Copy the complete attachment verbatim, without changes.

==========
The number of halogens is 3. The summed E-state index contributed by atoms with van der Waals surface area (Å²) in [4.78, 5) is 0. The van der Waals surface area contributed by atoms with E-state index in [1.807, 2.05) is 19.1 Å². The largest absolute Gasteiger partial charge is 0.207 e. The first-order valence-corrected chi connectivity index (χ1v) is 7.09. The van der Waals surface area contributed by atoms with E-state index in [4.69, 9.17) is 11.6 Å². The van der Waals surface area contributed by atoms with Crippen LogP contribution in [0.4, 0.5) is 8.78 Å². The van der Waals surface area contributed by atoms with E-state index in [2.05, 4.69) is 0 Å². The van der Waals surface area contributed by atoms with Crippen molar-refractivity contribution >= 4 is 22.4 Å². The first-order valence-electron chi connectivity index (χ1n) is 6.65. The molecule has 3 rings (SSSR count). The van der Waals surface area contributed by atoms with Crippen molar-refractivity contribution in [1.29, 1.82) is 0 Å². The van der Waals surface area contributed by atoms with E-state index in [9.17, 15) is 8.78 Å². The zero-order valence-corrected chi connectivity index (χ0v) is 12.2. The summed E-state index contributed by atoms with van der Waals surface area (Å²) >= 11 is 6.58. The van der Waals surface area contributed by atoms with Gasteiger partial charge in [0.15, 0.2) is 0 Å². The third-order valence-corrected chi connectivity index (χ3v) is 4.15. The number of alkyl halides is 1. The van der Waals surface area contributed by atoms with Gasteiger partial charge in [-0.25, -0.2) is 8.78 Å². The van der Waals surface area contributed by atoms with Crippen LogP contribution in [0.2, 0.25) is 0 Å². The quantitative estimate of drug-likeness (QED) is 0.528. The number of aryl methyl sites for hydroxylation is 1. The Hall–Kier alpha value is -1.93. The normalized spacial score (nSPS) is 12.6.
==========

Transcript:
The number of halogens is 3. The summed E-state index contributed by atoms with van der Waals surface area (Å²) in [4.78, 5) is 0. The van der Waals surface area contributed by atoms with E-state index in [1.807, 2.05) is 19.1 Å². The largest absolute Gasteiger partial charge is 0.207 e. The first-order valence-corrected chi connectivity index (χ1v) is 7.09. The van der Waals surface area contributed by atoms with E-state index in [4.69, 9.17) is 11.6 Å². The van der Waals surface area contributed by atoms with Crippen LogP contribution in [0.4, 0.5) is 8.78 Å². The van der Waals surface area contributed by atoms with E-state index in [2.05, 4.69) is 0 Å². The van der Waals surface area contributed by atoms with Crippen molar-refractivity contribution >= 4 is 22.4 Å². The first-order valence-electron chi connectivity index (χ1n) is 6.65. The molecule has 3 rings (SSSR count). The van der Waals surface area contributed by atoms with Crippen molar-refractivity contribution in [1.29, 1.82) is 0 Å². The van der Waals surface area contributed by atoms with E-state index in [9.17, 15) is 8.78 Å². The zero-order valence-corrected chi connectivity index (χ0v) is 12.2. The summed E-state index contributed by atoms with van der Waals surface area (Å²) >= 11 is 6.58. The van der Waals surface area contributed by atoms with Gasteiger partial charge in [0.15, 0.2) is 0 Å². The third-order valence-corrected chi connectivity index (χ3v) is 4.15. The number of alkyl halides is 1. The van der Waals surface area contributed by atoms with Gasteiger partial charge in [-0.25, -0.2) is 8.78 Å². The van der Waals surface area contributed by atoms with Crippen LogP contribution in [0.2, 0.25) is 0 Å². The quantitative estimate of drug-likeness (QED) is 0.528. The number of aryl methyl sites for hydroxylation is 1. The Hall–Kier alpha value is -1.93. The normalized spacial score (nSPS) is 12.6.